Finally a Saturday without rain: just like last year, Romsey's league season got off to a belated start on Hardwick's rather bumpy football pitch and, just like in that fixture, a tense, low-scoring match played itself out over the course of the afternoon.
Naturally we took to the field first, but despite Andy Owen (1/11) and Daniel Mortlock (3/36) getting a few early wickets, Hardwick/Shepreth II (who still haven't sought marketing advice to fix their name) were scoring pretty freely. We turned to one of our new boys and fastest bowler, Joe White (0/31), but Hardreth opener Andy Purse decided to chance his arm and it came off pretty spectacularly: he made 63 out of 88/3 in about 17 overs and looked capable of joining the worrying large People Who've Made A Century Against Romsey club.
But instead he was heading back to the pavilion courtesy of a shooter which hit the stumps about three inches from the ground. And from then on it was one-way traffic: Shepwick's long and youthful tail had no answer to our slow bowlers, with Russell Woolf (3/14) and Alfie Wilmshurst (2/8) having a field day, the latter in particular getting sweet revenge for being immortalised in the scorebook as ``new bowler 2: no hair''. During the collapse -- which saw Shwick lose 6 wickets for 19 runs -- we had a great time crowding 'round the bat, although the fielding highlight came courtesy of John Young, in his Romsey debut, executing a one-handed pick-up and direct hit from deep point. (Just why this was immediately followed by the captain's announcement that ``we're falling asleep in the field'' is, however, anyone's guess.)
Anyway, a target of 108 suggested a pretty relaxed afternoon's batting . . . at least until Tony Desimone suffered a bizarre diamond duck when he managed to squeeze a ball from outside off stump in the direction of the wicket and then either the ball or bat broke the stumps. The lucky bowler was none other than Andy Purse, and he complemented his batting efforts with an immaculate ten-over spell of 4/18 to get his team right back in the match. Fortunately Rod Dennis (28) was fresh from a day's coaching from Mike Gatting and set about getting our run chase back on track, ably supported by extras (24) and Dave Clark's Minder-inspired calling (``come back for one more, my son''). Andy Owen (29) and Malcolm Creek (11) also batted pretty sensibly to take us to the seemingly impregnable position of needing just six more runs with five wickets and some 15 overs in hand.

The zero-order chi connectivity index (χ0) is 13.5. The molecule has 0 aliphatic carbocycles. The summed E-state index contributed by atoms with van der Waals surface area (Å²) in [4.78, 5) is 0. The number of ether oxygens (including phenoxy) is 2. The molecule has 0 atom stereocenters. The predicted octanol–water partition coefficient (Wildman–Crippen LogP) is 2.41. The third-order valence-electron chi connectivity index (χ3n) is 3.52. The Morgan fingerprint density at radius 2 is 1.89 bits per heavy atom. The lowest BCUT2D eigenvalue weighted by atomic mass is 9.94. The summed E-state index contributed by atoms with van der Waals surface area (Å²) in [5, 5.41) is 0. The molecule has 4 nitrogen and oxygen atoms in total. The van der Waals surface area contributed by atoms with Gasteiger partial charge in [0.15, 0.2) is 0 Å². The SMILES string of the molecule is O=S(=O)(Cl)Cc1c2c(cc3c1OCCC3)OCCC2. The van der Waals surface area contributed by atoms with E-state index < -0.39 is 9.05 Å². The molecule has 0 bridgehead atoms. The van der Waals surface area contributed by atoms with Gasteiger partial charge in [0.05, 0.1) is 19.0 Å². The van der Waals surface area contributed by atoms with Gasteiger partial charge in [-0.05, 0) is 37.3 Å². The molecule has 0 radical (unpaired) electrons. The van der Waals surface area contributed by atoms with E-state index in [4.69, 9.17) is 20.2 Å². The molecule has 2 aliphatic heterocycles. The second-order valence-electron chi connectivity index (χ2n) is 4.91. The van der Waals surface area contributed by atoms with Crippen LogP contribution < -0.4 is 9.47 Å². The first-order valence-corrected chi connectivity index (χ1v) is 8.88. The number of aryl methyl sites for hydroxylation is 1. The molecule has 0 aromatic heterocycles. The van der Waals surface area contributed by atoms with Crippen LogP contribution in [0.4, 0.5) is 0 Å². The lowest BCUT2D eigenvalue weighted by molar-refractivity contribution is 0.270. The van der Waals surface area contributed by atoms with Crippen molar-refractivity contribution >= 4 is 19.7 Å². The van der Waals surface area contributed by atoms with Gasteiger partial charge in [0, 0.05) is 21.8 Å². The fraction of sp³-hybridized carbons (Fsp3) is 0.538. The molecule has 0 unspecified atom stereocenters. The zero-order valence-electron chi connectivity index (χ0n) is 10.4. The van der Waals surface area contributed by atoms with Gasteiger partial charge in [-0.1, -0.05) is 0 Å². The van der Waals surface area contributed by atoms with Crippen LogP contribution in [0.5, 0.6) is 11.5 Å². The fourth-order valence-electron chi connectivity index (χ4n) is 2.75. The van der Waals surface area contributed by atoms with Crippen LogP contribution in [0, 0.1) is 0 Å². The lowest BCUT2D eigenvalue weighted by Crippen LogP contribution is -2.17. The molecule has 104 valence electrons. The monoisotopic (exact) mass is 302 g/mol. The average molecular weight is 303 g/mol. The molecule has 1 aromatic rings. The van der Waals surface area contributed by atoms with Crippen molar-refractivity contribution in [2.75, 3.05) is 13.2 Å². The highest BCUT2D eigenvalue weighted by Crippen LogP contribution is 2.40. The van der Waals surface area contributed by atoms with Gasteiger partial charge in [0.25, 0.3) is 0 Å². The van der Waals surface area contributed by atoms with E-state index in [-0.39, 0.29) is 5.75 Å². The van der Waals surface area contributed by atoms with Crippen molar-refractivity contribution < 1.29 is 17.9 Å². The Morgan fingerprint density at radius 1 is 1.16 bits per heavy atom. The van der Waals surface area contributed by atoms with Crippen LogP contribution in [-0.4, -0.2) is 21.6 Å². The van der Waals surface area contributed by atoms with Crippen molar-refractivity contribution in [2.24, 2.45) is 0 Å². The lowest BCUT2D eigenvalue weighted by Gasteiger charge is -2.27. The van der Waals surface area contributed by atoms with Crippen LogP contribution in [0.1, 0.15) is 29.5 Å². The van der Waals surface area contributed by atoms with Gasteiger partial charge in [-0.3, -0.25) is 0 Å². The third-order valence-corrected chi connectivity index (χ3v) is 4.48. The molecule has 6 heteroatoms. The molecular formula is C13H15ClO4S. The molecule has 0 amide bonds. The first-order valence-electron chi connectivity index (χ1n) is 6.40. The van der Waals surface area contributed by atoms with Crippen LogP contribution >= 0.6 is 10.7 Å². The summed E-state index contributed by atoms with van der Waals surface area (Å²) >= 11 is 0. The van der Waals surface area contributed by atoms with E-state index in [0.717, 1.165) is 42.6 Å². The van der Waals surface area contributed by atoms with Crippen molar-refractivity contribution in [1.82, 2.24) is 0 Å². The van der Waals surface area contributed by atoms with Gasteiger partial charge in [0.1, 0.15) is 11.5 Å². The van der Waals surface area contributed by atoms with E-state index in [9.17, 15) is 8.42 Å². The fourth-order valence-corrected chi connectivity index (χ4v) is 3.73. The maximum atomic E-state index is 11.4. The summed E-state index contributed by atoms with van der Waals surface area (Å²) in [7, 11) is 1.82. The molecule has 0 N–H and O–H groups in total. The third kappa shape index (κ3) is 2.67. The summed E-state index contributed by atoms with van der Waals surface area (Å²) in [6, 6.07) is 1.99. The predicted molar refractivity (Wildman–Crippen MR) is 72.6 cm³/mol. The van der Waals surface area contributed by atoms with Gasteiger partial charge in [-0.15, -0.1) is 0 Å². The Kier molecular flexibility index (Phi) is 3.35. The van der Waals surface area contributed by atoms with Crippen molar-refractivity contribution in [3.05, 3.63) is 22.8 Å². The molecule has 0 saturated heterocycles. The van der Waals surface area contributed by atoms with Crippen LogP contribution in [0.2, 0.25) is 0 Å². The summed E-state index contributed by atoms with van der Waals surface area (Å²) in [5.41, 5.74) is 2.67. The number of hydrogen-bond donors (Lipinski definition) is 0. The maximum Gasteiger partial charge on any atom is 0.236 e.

But whilst completing a comfortable victory might suffice for some clubs, it is not the Romsey way, and we really had no option but to lose 4 wickets in the next 13 balls (whilst accidentally scoring 2 more runs). Thus the year's first Romsey Collapse left Russell and a very tense Alfie with no second chances: one good shot would win the game; one mistake would see our day's work undone. After a few flamboyant leaves Russell played a glorious cut shot which looked like it might go to the boundary . . . but there was a diving save, and suddenly a run-out chance: Russell had stayed put whilst Alfie had gone for the run . . . but the throw was wide; we were still alive. Next ball Russell took a big swing . . . the ball sped off through mid-off with three fielders in hot pursuit . . . but the ball won and, consequently, so did Romsey Town.
What an ending to an insanely fun -- and at times hilarious -- match. Moreover, the whole game was played in a great spirit, the most extreme demonstration of which was when one of the opposition's better batsmen walked on an LBW appeal. One can only hope today's game is a template for the rest of the season.